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Pectoralis Tendon Repair

Injury to the pectoralis muscle affects shoulder mechanics and the ability to perform daily life activities. Tears of the pectoralis major tendon typically affect young, active males often caused by weight lifting or sports that involve throwing and pushing movements.  Pectorals tendon ruptures may be acute or chronic and can lead to deformity and physical disability if left untreated.

After the surgery, the patient will need to wear a sling or brace to protect the repair site and limit movement. They may also be given pain medication and other medications to prevent infection and promote healing. Rehabilitation will typically begin a few weeks after the surgery and will involve a structured program of physical therapy and exercise to help restore strength, flexibility, and range of motion. The duration and intensity of the rehabilitation program will depend on the patient’s specific injury and individual needs.

Surgical intervention is warranted to restore full shoulder range of motions and strength. The medical literature has found that surgery yields excellent functional and cosmetic results.

The goal of the surgery is to reattach the torn tendon to the bone, which will allow restore anatomy and biomechanics so the muscle to function properly.  The surgical procedure can be performed as an open surgery or with the use of arthroscopy.

Studies report that surgery before six weeks from injury has better reported outcomes than surgery between six and eight weeks. When surgery is delayed beyond eight weeks, it increases the likelihood of reconstruction with a graft or tendon transfer.

Surgery involves reattaching the torn tendon to the bone in its original anatomical position. Anatomical tendon repair refers to a surgical technique in which a torn or ruptured tendon is repaired by reattaching it to the bone in its original anatomical position.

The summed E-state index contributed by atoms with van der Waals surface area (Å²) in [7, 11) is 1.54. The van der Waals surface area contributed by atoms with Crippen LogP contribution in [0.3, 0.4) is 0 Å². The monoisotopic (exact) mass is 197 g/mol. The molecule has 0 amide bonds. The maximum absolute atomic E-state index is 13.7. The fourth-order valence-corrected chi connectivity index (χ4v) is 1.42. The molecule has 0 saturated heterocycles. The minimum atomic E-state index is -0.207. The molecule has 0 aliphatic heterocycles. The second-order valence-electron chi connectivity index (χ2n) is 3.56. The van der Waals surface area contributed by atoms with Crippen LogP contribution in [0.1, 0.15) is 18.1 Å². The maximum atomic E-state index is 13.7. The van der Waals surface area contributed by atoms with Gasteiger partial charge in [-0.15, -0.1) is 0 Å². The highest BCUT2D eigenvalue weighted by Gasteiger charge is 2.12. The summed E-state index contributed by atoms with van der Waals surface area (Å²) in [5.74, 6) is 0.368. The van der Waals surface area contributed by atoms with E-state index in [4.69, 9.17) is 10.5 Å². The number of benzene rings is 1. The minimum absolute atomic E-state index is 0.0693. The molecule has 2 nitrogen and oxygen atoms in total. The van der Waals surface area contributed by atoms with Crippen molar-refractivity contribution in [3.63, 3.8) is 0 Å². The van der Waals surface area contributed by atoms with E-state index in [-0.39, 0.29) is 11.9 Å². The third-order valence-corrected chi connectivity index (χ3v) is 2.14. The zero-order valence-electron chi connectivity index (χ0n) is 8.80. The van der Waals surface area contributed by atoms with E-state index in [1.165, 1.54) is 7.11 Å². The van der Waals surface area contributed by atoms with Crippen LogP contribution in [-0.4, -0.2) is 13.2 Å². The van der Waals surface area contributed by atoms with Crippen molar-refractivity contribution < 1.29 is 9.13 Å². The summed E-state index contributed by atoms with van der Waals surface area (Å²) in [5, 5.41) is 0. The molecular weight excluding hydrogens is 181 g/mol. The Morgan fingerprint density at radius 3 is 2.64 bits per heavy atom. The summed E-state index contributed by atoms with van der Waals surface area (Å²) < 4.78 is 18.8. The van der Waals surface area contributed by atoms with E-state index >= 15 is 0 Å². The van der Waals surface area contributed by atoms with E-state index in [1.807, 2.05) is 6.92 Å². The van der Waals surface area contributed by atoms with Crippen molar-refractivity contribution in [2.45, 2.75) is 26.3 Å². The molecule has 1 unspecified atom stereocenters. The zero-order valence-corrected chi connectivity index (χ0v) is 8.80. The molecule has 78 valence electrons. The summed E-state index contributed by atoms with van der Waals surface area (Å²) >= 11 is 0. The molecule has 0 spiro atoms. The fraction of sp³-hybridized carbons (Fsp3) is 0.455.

The specific technique used will depend on the location and severity of the tear, timing of surgery and the surgeon’s preference and experience. Here is a general overview of the steps involved in the surgical repair of a complete pectoralis tendon tear:

  1. Anesthesia: The patient is given general anesthesia, which will put them to sleep and prevent them from feeling any pain during the procedure.
  2. Incision: The surgeon makes an incision in the shoulder to expose the torn tendon and the upper arm bone ( the humerus) to which it was attached.
  3. Tendon Preparation: The torn ends of the pectoralis tendon are then prepared for reattachment. This may involve removing any scar tissue or debris from the torn ends and preparing the bone surface for optimal healing.
  4. Tendon Transfer: In cases where the pectoralis tendon is too damaged to repair, the surgeon may use a tendon transfer technique. This involves taking a tendon from another part of the body, such as the hamstring or the quadriceps, and attaching it to the humerus bone to replace the damaged pectoralis tendon.
  5. Graft Augmentation: In some cases, the surgeon may use a graft to augment the damaged tendon. This involves taking a piece of tissue from another part of the body or using a synthetic material and attaching it to the torn tendon to provide additional support and stability.
  6. Reattachment: The surgeon then reattaches the torn tendon to the bone using sutures, anchors, or other specialized devices. The goal is to restore the tendon to its original anatomical position.
  7. Closure: The incision is then closed using sutures or staples, and a sterile dressing is applied.

Overall, studies have shown that pectoralis tendon repair surgery has a high success rate. One study published in the American Journal of Sports Medicine found that patients who underwent surgery had a return to sport rate of 89% and a satisfaction rate of 94%. Another study published in the Journal of Shoulder and Elbow Surgery reported a return to work rate of 90% and a satisfaction rate of 95%.

Dr. Ajay C. Lall is a former dual sport NCAA collegiate athlete (football and track & field), American board certified, triple fellowship-trained expert orthopedic surgeon who specializes in diagnosing and treating shoulder injuries. He treats non-athletes and athletes at all levels of play from collegiate to professional to the Olympic level. Dr. Lall is a world-renowned orthopedic surgeon who cares for all patients like family. Contact LALL Orthopedics + to schedule a consultation, receive the correct diagnosis, and undergo state-of-the-art treatment options.

At a Glance

Ajay C. Lall, MD, MS, FAAOS

  • Board Certified – Orthopedic Surgery
  • Triple Fellowship Trained
  • Performs over 750 Surgeries Per Year
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